Using a phone in Haiti is easy-peasy.

Here's are some pix of my cell phone crew:

And here are some pictures of "the office." It's not something you'd see in Cheshire, but I figure it's not all that different from any street vendor you'd see in NYC:
Tim White

Wednesday, May 11, 2011

Death penalty repeal is dead... for the moment.

CT News Junkie's Hugh McQuaid is reporting:

Speculation about the fate of the bill began early Wednesday when Sen. Edith Prague, D-Columbia, said she would not be voting in favor of repeal.

Prague had strong words for Komisarjevsky.

“They should bypass the trial and take that second animal and hang him by his penis from a tree out in the middle of Main Street,” she said.

Thank you, Senator Prague... and Senator Maynard too. Both have switched their vote and ended the discussion of repealing the death penalty during this session. And though it will most likely come back next year, hopefully the clarity of thought will continue.

I completely agree with the notion that government should not take a chance on putting an innocent man to death. I suggest passing a law which requires "absolute certainty," for the death penalty. It'd be a more difficult bar to cross than "beyond a reasonable doubt."

We all know exactly what these two murderers did. With them, there is "absolute certainty." So they would still be executed. And they should die, although death is too kind for them.

Tim White

Tuesday, May 10, 2011

Voodoo art in Port-au-Prince

Although I'm not a big fan, on the way to Jeremie I pretty much have to spend a night in Port-au-Prince. When I was there recently, I stopped by this voodoo artist's workshop. Some of it is interesting, some is scary, some is probably illegal and some is simply perplexing.

Here's the owner of the workshop, Andre:Along with this close-up of some of his personal work:This is the type of stuff that *may* be illegal. Just today I was told that it's not uncommon for graves to be undug, so thieves can steal and sell the bones -- particularly skulls -- for voodoo ceremonies, etc.

I found this one -- and all of the baby head on soda bottle pieces -- a bit disturbing though. Kinda reminded me of the Chucky slasher films:Coupling the disturbing doll head soda bottles with the assorted baby shoe artwork left me feeling a bit off:But here's one piece of work that I found interesting:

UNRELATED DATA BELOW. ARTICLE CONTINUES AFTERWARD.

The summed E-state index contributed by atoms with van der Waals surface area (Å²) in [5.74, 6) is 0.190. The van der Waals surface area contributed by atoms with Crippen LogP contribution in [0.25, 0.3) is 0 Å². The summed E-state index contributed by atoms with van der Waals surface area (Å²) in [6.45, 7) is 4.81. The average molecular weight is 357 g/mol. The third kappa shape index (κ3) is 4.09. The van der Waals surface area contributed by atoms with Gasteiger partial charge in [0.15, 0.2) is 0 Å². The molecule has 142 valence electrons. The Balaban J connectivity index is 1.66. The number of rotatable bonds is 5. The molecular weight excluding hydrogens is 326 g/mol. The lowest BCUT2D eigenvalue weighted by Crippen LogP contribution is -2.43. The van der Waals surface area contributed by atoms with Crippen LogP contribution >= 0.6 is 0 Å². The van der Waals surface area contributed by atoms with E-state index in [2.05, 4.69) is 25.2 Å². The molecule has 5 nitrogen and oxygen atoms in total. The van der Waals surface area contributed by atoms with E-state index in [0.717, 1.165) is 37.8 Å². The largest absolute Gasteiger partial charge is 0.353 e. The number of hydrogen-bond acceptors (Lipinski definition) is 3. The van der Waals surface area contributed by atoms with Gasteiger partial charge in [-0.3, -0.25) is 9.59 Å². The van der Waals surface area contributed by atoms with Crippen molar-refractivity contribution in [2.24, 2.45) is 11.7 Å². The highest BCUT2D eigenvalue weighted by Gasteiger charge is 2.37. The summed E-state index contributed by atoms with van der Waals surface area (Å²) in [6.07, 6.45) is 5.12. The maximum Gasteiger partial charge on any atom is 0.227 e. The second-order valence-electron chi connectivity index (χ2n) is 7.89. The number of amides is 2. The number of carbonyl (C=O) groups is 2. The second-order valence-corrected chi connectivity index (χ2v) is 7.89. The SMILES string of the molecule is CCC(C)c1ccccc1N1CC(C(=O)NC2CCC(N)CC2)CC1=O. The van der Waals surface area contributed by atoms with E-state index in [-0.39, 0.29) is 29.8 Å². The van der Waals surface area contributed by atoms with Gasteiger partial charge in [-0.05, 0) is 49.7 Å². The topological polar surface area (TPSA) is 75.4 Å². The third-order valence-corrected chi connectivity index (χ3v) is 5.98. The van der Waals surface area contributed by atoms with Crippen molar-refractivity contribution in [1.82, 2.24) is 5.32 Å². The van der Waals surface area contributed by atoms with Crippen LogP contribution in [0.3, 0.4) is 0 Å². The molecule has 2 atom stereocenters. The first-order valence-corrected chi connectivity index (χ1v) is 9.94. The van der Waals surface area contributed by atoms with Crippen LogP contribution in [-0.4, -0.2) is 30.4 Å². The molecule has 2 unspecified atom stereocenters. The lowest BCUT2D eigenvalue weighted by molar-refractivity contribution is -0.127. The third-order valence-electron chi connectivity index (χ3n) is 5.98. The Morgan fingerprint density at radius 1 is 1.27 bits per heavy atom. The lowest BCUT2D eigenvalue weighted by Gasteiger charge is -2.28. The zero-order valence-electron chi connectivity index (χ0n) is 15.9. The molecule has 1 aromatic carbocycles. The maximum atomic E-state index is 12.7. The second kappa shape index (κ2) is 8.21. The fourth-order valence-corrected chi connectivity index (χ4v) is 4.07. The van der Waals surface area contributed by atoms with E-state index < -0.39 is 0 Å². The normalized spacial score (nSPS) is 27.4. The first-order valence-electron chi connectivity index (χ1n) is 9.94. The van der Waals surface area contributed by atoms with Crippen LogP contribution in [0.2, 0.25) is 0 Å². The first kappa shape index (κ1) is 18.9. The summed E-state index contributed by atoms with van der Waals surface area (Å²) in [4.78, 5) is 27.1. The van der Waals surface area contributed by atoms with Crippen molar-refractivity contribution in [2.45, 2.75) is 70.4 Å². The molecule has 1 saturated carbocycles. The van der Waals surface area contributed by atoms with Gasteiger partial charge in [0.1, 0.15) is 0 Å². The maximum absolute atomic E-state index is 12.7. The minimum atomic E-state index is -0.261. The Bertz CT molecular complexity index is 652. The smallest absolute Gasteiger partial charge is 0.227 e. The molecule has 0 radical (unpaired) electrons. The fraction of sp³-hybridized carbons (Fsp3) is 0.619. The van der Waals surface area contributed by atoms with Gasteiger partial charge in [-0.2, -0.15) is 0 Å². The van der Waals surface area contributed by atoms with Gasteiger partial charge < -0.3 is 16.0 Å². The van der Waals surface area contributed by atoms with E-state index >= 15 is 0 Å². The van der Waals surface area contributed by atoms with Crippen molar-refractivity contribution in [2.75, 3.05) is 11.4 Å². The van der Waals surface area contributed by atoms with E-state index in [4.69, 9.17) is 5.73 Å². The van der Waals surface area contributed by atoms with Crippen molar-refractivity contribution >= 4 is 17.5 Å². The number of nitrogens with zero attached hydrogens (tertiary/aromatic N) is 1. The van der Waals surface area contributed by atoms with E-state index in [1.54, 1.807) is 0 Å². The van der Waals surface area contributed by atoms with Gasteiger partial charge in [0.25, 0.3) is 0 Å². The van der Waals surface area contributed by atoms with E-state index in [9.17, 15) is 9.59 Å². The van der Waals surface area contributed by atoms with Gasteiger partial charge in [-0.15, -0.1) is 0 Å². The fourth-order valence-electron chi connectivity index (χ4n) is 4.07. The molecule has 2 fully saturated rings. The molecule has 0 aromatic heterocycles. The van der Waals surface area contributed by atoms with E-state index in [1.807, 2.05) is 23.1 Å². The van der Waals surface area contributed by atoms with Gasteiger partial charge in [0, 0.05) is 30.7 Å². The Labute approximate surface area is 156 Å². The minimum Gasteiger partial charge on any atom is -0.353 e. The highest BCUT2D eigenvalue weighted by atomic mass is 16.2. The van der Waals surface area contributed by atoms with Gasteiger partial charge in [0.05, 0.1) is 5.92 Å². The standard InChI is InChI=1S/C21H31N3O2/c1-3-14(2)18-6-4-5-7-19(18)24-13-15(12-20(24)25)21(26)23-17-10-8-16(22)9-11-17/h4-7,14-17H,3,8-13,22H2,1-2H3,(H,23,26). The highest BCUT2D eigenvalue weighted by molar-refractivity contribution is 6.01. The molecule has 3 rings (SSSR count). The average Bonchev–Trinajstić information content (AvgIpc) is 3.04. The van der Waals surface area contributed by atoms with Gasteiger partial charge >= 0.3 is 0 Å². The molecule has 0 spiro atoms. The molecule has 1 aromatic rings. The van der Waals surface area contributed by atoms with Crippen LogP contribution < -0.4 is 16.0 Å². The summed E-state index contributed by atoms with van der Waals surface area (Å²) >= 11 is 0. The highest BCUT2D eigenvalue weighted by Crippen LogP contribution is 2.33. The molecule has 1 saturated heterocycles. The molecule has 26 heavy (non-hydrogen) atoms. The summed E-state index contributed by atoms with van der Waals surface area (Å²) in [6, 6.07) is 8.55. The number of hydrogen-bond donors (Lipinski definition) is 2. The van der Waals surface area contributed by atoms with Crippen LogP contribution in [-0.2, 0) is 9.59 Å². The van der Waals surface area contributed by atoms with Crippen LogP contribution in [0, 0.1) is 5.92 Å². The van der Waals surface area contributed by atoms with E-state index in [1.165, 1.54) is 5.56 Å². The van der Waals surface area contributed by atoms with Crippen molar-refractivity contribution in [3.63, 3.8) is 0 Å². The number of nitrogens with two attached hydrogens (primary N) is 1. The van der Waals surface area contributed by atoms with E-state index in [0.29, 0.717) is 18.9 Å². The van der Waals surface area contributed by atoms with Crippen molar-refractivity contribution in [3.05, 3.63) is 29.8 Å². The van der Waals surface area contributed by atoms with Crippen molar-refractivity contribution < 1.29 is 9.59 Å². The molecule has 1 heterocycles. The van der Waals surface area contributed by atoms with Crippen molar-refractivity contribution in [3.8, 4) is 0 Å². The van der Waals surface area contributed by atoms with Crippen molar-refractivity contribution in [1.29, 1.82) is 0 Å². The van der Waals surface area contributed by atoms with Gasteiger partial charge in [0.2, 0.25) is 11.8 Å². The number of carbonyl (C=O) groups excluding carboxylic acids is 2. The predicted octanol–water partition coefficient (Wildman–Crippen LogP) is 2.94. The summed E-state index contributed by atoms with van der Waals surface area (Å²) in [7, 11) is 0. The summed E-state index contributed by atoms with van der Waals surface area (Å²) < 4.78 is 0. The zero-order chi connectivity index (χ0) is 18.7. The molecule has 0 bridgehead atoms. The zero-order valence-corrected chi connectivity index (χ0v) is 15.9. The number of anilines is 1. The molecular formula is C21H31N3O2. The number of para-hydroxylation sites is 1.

Tim White

Sunday, May 08, 2011

Constructing a cholera outreach tent

A few weeks ago I had the opportunity to help construct the first of ten cholera outreach (education & healthcare) tents. We located it in a small village, Carrefour Prince.

I got there with two fellow employees, Moise and Nixon. Nixon drove there.

Here are a few pix from when we arrived:Here the villagers tear down what appears to be the old "community building." It had no roof. And I'm uncertain if a "community building" is an appropriate description because my Creole is still that of a two-year old. But it certainly seemed to be some sort of structure -- without a roof -- on community property.Here Nixon and Moise begin breaking down the boxes with the tent materials:A Carrefour Prince resident:The locals were initially hesitant to help. I'm not sure why, but at least some waited for direction:Old meets new:More construction pix:This boy wasn't helping in the construction. But I asked him for a pic of him as he passed by riding his donkey and he obliged. Everyone was very helpful.The construction continued:And the job was done after several hours in the Haitian sun. I certainly got some color that day while working!I drove back to Jeremie down the dirt road using the 4WD and going very slowly. Parts of the road's shoulder are simply a cliff. And there's one switchback -- immediatately before fording a river -- that requires a multi-point K turn for even the best of drivers. Regardless, I got back to my place and was glad that I had finally had the opportunity to drive here. It is chaotic, but it gave me a bit more nerve to buy my bike...

Tim White